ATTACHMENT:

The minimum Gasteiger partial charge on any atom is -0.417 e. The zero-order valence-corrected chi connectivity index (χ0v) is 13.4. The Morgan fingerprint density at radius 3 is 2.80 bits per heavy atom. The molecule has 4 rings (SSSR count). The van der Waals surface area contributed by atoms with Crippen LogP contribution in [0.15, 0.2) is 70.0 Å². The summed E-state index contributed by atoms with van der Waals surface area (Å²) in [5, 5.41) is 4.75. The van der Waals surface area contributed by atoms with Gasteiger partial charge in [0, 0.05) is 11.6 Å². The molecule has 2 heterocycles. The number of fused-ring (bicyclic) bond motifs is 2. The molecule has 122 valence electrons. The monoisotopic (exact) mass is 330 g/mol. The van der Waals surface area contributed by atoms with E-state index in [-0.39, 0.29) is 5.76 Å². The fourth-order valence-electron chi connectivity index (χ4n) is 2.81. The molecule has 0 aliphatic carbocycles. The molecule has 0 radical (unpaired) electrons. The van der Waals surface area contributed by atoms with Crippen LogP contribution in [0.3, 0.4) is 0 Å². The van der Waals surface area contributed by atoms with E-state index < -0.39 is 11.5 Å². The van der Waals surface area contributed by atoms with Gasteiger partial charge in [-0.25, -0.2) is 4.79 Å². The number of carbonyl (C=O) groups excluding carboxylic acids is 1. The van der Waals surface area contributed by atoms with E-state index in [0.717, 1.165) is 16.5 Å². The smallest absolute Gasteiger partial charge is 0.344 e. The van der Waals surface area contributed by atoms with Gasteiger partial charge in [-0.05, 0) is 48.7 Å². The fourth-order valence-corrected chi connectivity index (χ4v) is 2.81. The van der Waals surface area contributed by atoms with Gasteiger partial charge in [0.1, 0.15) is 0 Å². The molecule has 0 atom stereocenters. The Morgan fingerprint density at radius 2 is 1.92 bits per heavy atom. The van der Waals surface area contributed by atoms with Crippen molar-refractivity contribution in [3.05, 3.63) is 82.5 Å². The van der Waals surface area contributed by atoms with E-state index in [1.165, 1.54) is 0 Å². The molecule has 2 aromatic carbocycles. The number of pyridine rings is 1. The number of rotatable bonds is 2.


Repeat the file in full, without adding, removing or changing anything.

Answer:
The minimum Gasteiger partial charge on any atom is -0.417 e. The zero-order valence-corrected chi connectivity index (χ0v) is 13.4. The Morgan fingerprint density at radius 3 is 2.80 bits per heavy atom. The molecule has 4 rings (SSSR count). The van der Waals surface area contributed by atoms with Crippen LogP contribution in [0.15, 0.2) is 70.0 Å². The summed E-state index contributed by atoms with van der Waals surface area (Å²) in [5, 5.41) is 4.75. The van der Waals surface area contributed by atoms with Gasteiger partial charge in [0, 0.05) is 11.6 Å². The molecule has 2 heterocycles. The number of fused-ring (bicyclic) bond motifs is 2. The molecule has 122 valence electrons. The monoisotopic (exact) mass is 330 g/mol. The van der Waals surface area contributed by atoms with E-state index in [-0.39, 0.29) is 5.76 Å². The fourth-order valence-electron chi connectivity index (χ4n) is 2.81. The molecule has 0 aliphatic carbocycles. The molecule has 0 radical (unpaired) electrons. The van der Waals surface area contributed by atoms with Crippen LogP contribution in [0.3, 0.4) is 0 Å². The van der Waals surface area contributed by atoms with E-state index < -0.39 is 11.5 Å². The van der Waals surface area contributed by atoms with Gasteiger partial charge in [-0.25, -0.2) is 4.79 Å². The number of carbonyl (C=O) groups excluding carboxylic acids is 1. The van der Waals surface area contributed by atoms with E-state index in [0.717, 1.165) is 16.5 Å². The smallest absolute Gasteiger partial charge is 0.344 e. The van der Waals surface area contributed by atoms with Gasteiger partial charge in [-0.05, 0) is 48.7 Å². The fourth-order valence-corrected chi connectivity index (χ4v) is 2.81. The van der Waals surface area contributed by atoms with Gasteiger partial charge in [0.1, 0.15) is 0 Å². The molecule has 0 atom stereocenters. The Morgan fingerprint density at radius 2 is 1.92 bits per heavy atom. The van der Waals surface area contributed by atoms with Crippen molar-refractivity contribution in [3.05, 3.63) is 82.5 Å². The van der Waals surface area contributed by atoms with E-state index in [1.165, 1.54) is 0 Å². The molecule has 2 aromatic carbocycles. The number of pyridine rings is 1. The number of rotatable bonds is 2.